Poroshenko and Yatsenyuk receive positive ratings in new poll

poll

 

2014/11/19 • News

Almost 60% of the population of Ukraine expects changes for the better as a result of the early elections to the Verkhovna Rada of Ukraine, reports Expres.ua, citing the results of a recent survey of the post-election mood of the population.

This positive rating is one of the results of the post-election opinion survey conducted during November 6-13  by the Rating Sociological Group. It  is especially positive when compared to the poll conducted three months before the parliamentary election, when 46% of those polled expected changes for the better.

According to the recent survey, half of the respondents say the newly elected Verkhovna Rada will be more effective than the previous one, a third believe that nothing will change, and only 7% think that the new parliament will be less effective than the previous one.

If the parliamentary elections were held next Sunday, then 24.5% of the respondents (among those participating) would vote for the National Front party, 23.5% for the Petro Poroshenko Bloc, 12.7% for the Self-Reliance party, almost 9% for the Opposition Bloc, 7% for the Radical Party of Oleh Liashko, and 6.1% for Batkivshchyna (Homeland) party. The remaining parties would not be able to draw the required 5% minimum of the electorate: 4.4% for Svoboda, 3.3% for the Communist Party, 2.7% for Strong Ukraine, 2.1% for Pravyi Sector, 2.1% for Civic Position.

Almost half of the respondents — 49% of those polled — approve of the performance of Poroshenko, while 42% do not approve. In the case of Arseniy Yatsenyuk, 52% approve and 40% do not approve. A smaller number approve of the performance of Verkhovna Rada Speaker Oleksandr Turchynov, who received 32% approval with 55% expressing dissatisfaction.

The Rating Group reports that when compared to results of the survey conducted in October, satisfaction with the prime minister’s performance increased from 45% to 52%  and with the speaker from 27% to 32%. The rating for the president remained relatively unchanged.

When asked which of the new politicians elected to Verkhovna Rada they would like to see in government, 27.1% of the respondents selected corruption fighter Tetiana Chornovol, 18% said journalist Hanna Hopko, 16.6%  said lustration activist Yehor Sobolev, and 12.2% selected journalist Mustafa Nayem.

The survey questioned 2,000 respondents aged 18 and older representing the population of Ukraine. The sample was representative by age, gender, region, and type of settlement. The margin of error was not more than 2.8%. The survey was conducted through formal face-to-face interviews.

Adapted and translated by A. Mostovych

Source: Expres.ua

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  • DejaVu

    I don’t see how they can still support them especially Poroshenko who still has not fulfilled his election promises. Nor has he given up control over Roshen. From one Oligarch to another weakling like Poroshenko there needs to be another maidan. Get rid of this chocolate baron.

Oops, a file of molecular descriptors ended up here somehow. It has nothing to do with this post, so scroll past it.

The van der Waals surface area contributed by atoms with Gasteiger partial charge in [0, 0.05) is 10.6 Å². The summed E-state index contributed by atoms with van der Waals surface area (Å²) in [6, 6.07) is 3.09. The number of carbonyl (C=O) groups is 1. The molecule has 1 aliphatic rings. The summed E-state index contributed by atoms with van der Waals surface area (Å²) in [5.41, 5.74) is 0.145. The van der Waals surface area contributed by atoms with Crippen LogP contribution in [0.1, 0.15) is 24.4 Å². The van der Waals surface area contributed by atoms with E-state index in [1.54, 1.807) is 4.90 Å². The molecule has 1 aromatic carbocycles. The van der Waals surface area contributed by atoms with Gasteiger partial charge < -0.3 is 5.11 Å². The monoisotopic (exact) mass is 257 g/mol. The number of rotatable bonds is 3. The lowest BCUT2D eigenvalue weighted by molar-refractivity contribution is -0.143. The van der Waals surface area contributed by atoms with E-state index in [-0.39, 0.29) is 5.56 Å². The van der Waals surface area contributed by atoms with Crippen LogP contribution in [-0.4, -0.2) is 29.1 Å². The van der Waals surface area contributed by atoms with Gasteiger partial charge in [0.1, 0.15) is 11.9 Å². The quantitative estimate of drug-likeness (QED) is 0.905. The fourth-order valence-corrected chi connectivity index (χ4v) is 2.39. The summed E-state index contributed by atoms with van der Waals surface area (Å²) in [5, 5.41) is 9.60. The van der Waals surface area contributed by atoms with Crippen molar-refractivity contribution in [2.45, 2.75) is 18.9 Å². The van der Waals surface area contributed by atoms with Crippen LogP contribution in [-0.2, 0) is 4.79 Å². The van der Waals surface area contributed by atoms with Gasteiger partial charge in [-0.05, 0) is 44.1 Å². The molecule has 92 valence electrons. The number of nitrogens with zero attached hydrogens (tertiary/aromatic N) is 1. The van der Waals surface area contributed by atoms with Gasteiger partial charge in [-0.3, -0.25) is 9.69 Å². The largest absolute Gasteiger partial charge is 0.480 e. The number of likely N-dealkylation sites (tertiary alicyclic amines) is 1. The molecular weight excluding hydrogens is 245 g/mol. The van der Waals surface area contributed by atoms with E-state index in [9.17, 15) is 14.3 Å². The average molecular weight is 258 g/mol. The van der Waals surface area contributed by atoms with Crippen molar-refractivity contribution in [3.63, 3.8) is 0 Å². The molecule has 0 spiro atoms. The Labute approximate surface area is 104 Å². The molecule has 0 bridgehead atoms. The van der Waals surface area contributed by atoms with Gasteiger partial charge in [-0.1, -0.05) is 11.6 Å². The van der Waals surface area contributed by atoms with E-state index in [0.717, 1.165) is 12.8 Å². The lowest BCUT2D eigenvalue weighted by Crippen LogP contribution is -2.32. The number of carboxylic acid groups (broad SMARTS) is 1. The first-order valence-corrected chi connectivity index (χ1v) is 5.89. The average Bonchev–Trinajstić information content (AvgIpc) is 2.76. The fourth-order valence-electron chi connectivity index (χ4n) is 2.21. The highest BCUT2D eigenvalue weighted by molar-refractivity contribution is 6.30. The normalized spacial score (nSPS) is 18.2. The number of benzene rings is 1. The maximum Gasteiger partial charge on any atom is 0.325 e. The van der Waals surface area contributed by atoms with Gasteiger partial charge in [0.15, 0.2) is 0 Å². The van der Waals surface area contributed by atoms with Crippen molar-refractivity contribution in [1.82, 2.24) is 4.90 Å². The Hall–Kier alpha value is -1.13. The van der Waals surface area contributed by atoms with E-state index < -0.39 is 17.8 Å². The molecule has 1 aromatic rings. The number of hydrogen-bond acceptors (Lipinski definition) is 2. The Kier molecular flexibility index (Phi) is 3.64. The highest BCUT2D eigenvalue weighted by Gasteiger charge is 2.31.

• Vlad Pufagtinenko

      DejaWho is yet another shirtless Putin admirer. Did you enjoy your hero’s performance in Australia? Did he get a special pacifier when he returned to Muskovia so he could get his “sleep”?

      • DejaVu

        Excuse me but calling me a Putin admirer and resorting to insults and demeaning behaviour isn’t making your case. I am both Russian and Ukrainian and I do not support nor condone Putin’s behaviour. As far as his behaviour in Australia I am surprised the Weak West even let him participate especially with his naval task force. It shows the West can easily be bullied and intimidated because they are led by weaklings and cowards.

        However what I believe is that Ukraine would be in better hands with a different administration even one continued to headed by Yatsenuk himself. In my opinion Svoboda or Praviy Sektor could also set Ukraine on the correct path.

        What I said about Poroshenko not keeping his election promises is correct. There is an article on this website about it especially a point made about his control over Roshen. Doesn’t keeping control over Roshen present a conflict of interest?

        • Murf

          You do have to cut him some slack, he inherited a Grade A cluster fuk.
          What ever his faults and mistakes (and they are many) he is sincerely working to reform the country and has signaled he will work with Yats.
          In contrast to the previous shumuks, that’s worth a lot.

          • DejaVu

            No I won’t cut him any slack because he’s another Oligarch just like Yanukovich. He fooled Maidan and now that he is in power is surrendering Ukraine. He has more faults and weaknesses than a major earthquake.

  • Murf

    Personally I hope Yays runs to President net time around.
    His clam but determined leadership would be good for the country. A contrast to the previous loud talking flamboyant oligarchs.